Tales to Make Your Skin Crawl

Vampire, zombie and ghost stories by Mary Roach, Joan Acocella, Justin Heckert and more
6 stories

Mary Roach visited a haunted whaling vessel for this 2006 Outside story. Visitors had reported “seeing a six-foot-tall ghost in 19th-century clothing, hanging around and smoking a pipe in the blubber room.” Roach was skeptical the ghost was real and yet, she said, “I still harbor a nagging desire to see or hear a ghost. Because if you see one, then maybe one day you’ll be one, and that’s a nicer prospect than just being dead.”

Though New England is better known for its witch trials, in this month’s Smithsonian, Abigail Tucker wrote about its 19th century vampire panics. Recently in Connecticut, a team of archaeologists exhumed an old burial ground whose corpses had been exhumed, tortured, and laid to rest, their bones reorganized into piles. “The enduring sadness of the vampire stories,” Tucker lamented, “lies in the fact that the accusers were usually direct kin of the deceased: parents, spouses and their children.”

Indeed, vampires seem to have particularly captivated our imaginations. In this 2009 New Yorker essay, Joan Acocella traced the origins of the figure immortalized in Bram Stoker’s Dracula, a novel that’s “still ringing in our ears.” Acocella wrote: “Stoker did not invent vampires. If we define them, broadly, as the undead—spirits who rise, embodied, from their graves to torment the living—they have been part of human imagining since ancient times.”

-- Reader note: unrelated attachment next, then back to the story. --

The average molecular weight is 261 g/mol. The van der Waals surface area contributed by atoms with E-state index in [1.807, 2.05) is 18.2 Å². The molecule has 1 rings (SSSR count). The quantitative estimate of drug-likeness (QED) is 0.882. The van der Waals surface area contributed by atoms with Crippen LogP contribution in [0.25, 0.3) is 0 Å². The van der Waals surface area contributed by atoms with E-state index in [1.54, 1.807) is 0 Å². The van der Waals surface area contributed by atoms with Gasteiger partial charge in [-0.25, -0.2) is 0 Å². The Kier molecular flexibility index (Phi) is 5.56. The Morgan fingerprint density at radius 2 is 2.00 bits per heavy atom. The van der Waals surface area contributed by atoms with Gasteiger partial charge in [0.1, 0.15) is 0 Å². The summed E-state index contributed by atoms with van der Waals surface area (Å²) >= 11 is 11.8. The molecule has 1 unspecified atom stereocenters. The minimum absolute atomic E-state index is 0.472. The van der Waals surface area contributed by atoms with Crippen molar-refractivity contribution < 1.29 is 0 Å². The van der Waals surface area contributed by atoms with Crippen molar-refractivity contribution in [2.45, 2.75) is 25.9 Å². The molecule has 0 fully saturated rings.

“I love zombies,” Justin Heckert confessed in an Atlanta Magazine piece from last year. In it, Heckert visited the undead set of AMC’s hit series The Walking Dead. Tracing the long history of zombies and his city, he went on to declare that “Atlanta is the zombie capital of the world.”

By Editors Recommend

Something Blubbery This Way Comes

There’s a pipe-smoking ghost aboard the whaleship Morgan! Or maybe not. Either way, the high-tech hunt to catch this spook is a wicked blast.

Nov 2006
From the Web

The Great New England Vampire Panic

Two hundred years after the Salem witch trials, farmers became convinced that their relatives were returning from the grave to feed on the living.

From the Web

In the Blood

Why do vampires still thrill?

Mar 2009
From the Web

Zombies Are So Hot Right Now

Why is the best new show on television filmed here? Simple. Atlanta is the zombie capital of the world.
Sep 2011


Witches are where you find them. But where is that?

May 1974
From the Web

The Joy of Vampire Sex: The Schlocky, Sensual Secrets behind the Success of *True Blood*

“Sookie is sweet, good-natured and can kick your ass while wearing high-heeled pumps and a sundress,” says Anna Paquin. “That’s not how people saw me.”

Jun 2011